Jun 16, 2009
I had the great pleasure of witnessing two of my fellow researchers describe their research processes at last Tuesday’s session of BayCHI. These researchers were Kate Rutter of Adaptive Path and Steve Portigal of Portigal Consulting. I was quickly struck by the similarities and differences between the methods employed by Kate, Steve, and myself. While we all sought structured ways to extract the user experience, the ways in which we each did that were absolutely a reflection of our different backgrounds.
My background is in experimental psychology and philosophy with a focus on communication and some additional training in hostage negotiation. As a result, my methods are primarily rooted in research design, communication, and logic.
Because my partner and I come from a background that includes communication and psychology, we rely on these skills to ensure rich and accurate data. We’ve always found that putting a participant at ease and asking the right questions in the right way helps the participant to open up and speak to us with the same ease as a close friend or family member. We’ve used thse same skills to convey concepts to design teams and stakeholders, working closely to establish solutions that craft a positive user experience.
I found in these talks that Kate and Steve managed to achieve similar results but through different means.
Kate’s method of research seemed to reflect her background quite sharply. With training in fine art, she was extremely comfortable conceiving and communicating concepts with images. She uses jotting techniques (quick sketches) to immediately capture ideas conveyed by the user and then synthesizes these jots into more fleshed out concept sketches that convey the experience quite effectively. When I tried the techniques for myself in some of Kate’s exercises, I quickly found that I was much more comfortable expressing myself with words, no doubt a reflection of my training with communication and as a writer. But I was impressed with her ability to communicate concepts visually, which I’m sure would resonate well with designers, many of whom also have art backgrounds.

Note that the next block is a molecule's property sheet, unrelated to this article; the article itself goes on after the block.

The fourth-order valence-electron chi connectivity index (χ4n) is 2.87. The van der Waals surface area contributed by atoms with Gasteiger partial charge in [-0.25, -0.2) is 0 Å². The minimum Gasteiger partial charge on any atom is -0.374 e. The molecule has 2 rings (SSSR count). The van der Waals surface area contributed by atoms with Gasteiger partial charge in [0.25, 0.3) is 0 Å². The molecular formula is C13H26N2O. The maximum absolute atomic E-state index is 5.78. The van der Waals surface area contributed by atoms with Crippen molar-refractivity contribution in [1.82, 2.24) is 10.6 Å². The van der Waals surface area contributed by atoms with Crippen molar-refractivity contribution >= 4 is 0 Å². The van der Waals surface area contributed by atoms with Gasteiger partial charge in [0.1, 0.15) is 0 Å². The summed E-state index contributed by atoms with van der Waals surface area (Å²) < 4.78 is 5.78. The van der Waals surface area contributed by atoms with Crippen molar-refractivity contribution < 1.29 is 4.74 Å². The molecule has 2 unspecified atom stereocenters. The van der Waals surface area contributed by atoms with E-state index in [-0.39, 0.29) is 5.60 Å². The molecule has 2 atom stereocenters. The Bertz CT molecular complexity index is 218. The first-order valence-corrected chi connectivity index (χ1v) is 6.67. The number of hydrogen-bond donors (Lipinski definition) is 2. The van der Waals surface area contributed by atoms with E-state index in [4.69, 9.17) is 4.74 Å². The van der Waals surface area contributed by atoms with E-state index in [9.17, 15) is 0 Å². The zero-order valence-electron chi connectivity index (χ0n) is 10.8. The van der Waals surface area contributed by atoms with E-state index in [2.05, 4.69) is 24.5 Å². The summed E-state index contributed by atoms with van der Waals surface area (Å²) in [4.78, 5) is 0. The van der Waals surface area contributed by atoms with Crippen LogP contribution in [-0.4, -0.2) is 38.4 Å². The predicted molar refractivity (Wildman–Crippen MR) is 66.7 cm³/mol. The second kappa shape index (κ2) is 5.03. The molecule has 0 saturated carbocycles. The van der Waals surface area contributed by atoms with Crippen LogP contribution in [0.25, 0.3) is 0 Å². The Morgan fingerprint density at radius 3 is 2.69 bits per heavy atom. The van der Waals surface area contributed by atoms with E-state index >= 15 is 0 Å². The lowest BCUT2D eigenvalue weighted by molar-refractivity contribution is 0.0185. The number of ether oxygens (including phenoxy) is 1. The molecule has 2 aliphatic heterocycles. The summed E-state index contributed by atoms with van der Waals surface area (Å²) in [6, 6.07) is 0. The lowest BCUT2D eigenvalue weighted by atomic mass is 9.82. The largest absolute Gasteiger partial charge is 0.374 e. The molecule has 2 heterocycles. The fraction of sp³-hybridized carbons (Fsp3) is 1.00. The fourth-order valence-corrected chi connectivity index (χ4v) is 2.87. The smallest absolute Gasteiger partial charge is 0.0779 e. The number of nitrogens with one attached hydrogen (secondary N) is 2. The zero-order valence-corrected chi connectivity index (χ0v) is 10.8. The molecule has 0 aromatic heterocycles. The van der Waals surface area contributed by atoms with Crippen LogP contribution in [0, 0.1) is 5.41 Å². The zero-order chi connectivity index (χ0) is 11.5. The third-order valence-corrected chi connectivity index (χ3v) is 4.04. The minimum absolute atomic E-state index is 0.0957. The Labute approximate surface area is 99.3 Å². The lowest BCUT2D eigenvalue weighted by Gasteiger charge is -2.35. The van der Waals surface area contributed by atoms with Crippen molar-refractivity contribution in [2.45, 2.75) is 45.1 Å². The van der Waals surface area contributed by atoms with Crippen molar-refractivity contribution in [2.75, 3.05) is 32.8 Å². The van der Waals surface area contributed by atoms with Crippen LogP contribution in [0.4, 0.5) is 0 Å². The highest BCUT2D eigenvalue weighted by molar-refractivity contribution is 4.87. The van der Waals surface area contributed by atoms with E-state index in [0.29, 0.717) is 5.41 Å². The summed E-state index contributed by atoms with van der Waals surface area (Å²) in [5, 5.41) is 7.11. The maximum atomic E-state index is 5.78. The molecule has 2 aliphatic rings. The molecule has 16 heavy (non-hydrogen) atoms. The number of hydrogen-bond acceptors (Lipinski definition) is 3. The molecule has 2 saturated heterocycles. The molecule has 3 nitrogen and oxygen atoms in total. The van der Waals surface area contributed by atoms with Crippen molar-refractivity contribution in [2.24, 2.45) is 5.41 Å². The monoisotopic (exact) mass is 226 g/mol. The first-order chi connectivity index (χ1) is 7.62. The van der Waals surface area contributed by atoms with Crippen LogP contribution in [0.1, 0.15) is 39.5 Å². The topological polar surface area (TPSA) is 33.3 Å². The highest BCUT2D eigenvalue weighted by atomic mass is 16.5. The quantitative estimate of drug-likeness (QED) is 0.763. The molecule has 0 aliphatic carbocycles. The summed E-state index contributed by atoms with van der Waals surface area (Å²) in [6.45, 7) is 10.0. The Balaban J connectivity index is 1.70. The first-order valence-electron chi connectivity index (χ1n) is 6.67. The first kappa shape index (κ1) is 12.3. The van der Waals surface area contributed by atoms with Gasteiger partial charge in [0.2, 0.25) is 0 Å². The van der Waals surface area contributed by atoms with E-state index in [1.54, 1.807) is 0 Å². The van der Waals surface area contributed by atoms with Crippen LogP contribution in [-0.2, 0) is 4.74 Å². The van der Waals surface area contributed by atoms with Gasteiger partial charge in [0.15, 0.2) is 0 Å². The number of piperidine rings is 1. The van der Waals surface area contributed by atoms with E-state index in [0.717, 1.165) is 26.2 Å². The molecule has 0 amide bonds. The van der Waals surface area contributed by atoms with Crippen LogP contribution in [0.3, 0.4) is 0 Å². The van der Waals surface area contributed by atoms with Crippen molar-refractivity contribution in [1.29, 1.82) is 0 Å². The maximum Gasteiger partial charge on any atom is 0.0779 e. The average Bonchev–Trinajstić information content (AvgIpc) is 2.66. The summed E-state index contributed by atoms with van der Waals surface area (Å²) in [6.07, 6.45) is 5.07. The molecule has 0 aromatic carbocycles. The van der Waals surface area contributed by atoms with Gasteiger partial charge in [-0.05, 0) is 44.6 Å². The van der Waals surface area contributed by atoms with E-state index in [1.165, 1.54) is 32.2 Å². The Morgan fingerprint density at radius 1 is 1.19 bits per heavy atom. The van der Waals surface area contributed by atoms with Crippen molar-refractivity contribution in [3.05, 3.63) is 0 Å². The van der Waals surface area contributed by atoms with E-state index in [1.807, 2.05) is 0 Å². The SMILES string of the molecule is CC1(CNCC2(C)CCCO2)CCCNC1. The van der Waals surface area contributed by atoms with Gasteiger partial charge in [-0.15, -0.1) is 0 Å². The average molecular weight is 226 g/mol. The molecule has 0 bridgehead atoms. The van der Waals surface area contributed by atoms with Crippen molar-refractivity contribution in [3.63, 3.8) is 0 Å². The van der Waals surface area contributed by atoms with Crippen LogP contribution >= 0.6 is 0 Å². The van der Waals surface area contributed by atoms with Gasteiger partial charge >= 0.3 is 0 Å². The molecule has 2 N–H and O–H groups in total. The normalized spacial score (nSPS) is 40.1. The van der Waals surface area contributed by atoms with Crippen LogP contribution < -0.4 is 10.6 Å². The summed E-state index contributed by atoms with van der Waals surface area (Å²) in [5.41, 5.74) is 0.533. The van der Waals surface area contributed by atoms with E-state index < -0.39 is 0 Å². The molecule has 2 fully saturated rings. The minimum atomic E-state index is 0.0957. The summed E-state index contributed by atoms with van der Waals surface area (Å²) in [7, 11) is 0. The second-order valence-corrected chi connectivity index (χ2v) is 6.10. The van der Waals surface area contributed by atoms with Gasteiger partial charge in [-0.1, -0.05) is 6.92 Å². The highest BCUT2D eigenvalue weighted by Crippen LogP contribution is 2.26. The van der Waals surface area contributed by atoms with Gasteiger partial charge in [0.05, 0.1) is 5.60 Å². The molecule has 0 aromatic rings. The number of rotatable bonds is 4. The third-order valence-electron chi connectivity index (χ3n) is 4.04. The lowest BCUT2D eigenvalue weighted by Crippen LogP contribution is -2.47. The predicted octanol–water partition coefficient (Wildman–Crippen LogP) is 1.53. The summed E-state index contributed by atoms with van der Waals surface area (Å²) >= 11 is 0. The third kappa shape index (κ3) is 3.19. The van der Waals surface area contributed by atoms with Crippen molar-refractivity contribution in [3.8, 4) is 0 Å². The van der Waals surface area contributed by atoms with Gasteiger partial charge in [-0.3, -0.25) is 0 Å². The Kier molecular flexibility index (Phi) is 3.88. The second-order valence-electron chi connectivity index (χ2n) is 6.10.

The one concern that I had with this approach was the potential for ambiguity with visual communication. I can certainly view a piece of art and walk away with a completely different impression than the artist intended. I wonder if the unspoken elements that compose these sketches are not always received in the way that Kate intends, but I’m sure that communication about the sketches serves to clarify any ambiguity.
Steve’s methods are more similar to my own. His methods are language based and he likes to work in a team, much like we do at ActiveComm Labs. Steve uses structured processes such as daily summaries to help crystallize the thoughts of researchers for team consumption. Teams members then go back through the raw data, extracting anything at all that strikes them as interesting without any guiding principles. Afterwards, field sessions are reported to the team as a case study before engaging in an ideation process that includes ideation questions as well as possible solutions and specific strategies for product design and development.
It was very interesting to see how each of these researchers had placed their personal stamp on research and it also helped me to see how our method of performing research reflected our personalities and backgrounds.
In the end, I think it’s extremely important that there be a variety of flavors of research because, as we all know, not all users are the same and it can take a variety of approaches to extract the data needed to build great products. Therefore, it’s important for researchers in the field to add these approaches, and others like them, to their repertoire much like we at ActiveComm Labs strive to do. With that said, I’ll be practicing my jotting!